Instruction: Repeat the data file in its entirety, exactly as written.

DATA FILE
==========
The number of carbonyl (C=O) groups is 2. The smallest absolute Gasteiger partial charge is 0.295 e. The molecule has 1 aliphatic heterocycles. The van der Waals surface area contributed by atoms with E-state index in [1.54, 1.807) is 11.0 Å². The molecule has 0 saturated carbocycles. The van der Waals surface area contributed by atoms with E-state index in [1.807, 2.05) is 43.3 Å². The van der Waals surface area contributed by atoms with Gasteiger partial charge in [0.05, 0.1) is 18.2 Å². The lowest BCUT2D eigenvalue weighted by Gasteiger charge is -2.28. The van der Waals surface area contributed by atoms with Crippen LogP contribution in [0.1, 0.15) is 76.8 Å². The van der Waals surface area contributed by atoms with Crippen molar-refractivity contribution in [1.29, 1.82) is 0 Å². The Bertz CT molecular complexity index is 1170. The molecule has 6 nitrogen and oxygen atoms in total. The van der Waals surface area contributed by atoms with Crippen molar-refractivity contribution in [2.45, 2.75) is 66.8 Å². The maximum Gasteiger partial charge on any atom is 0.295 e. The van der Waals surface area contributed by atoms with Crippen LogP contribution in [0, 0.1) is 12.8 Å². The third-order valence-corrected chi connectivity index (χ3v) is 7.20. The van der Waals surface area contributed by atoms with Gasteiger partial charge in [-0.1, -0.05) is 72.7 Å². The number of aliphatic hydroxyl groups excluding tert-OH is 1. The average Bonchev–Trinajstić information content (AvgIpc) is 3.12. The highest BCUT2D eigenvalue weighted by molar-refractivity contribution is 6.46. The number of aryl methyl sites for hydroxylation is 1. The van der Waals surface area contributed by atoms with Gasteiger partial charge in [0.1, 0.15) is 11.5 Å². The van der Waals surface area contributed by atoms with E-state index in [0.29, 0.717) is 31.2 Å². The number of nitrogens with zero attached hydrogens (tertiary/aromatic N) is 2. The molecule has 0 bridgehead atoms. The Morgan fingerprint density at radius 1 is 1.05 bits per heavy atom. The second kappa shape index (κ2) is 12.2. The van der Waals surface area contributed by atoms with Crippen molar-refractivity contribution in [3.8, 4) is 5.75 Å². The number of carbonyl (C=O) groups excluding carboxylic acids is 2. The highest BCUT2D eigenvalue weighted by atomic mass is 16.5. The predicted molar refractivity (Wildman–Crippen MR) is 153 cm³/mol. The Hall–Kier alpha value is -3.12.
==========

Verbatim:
The number of carbonyl (C=O) groups is 2. The smallest absolute Gasteiger partial charge is 0.295 e. The molecule has 1 aliphatic heterocycles. The van der Waals surface area contributed by atoms with E-state index in [1.54, 1.807) is 11.0 Å². The molecule has 0 saturated carbocycles. The van der Waals surface area contributed by atoms with E-state index in [1.807, 2.05) is 43.3 Å². The van der Waals surface area contributed by atoms with Gasteiger partial charge in [0.05, 0.1) is 18.2 Å². The lowest BCUT2D eigenvalue weighted by Gasteiger charge is -2.28. The van der Waals surface area contributed by atoms with Crippen LogP contribution in [0.1, 0.15) is 76.8 Å². The van der Waals surface area contributed by atoms with Crippen molar-refractivity contribution in [1.29, 1.82) is 0 Å². The Bertz CT molecular complexity index is 1170. The molecule has 6 nitrogen and oxygen atoms in total. The van der Waals surface area contributed by atoms with Crippen molar-refractivity contribution in [2.45, 2.75) is 66.8 Å². The maximum Gasteiger partial charge on any atom is 0.295 e. The van der Waals surface area contributed by atoms with Crippen LogP contribution in [0, 0.1) is 12.8 Å². The third-order valence-corrected chi connectivity index (χ3v) is 7.20. The van der Waals surface area contributed by atoms with Gasteiger partial charge in [-0.1, -0.05) is 72.7 Å². The number of aliphatic hydroxyl groups excluding tert-OH is 1. The average Bonchev–Trinajstić information content (AvgIpc) is 3.12. The highest BCUT2D eigenvalue weighted by molar-refractivity contribution is 6.46. The number of aryl methyl sites for hydroxylation is 1. The van der Waals surface area contributed by atoms with Gasteiger partial charge in [0.1, 0.15) is 11.5 Å². The van der Waals surface area contributed by atoms with E-state index in [0.29, 0.717) is 31.2 Å². The number of nitrogens with zero attached hydrogens (tertiary/aromatic N) is 2. The molecule has 0 bridgehead atoms. The Morgan fingerprint density at radius 1 is 1.05 bits per heavy atom. The second kappa shape index (κ2) is 12.2. The van der Waals surface area contributed by atoms with Crippen molar-refractivity contribution in [3.8, 4) is 5.75 Å². The number of carbonyl (C=O) groups excluding carboxylic acids is 2. The highest BCUT2D eigenvalue weighted by atomic mass is 16.5. The predicted molar refractivity (Wildman–Crippen MR) is 153 cm³/mol. The Hall–Kier alpha value is -3.12.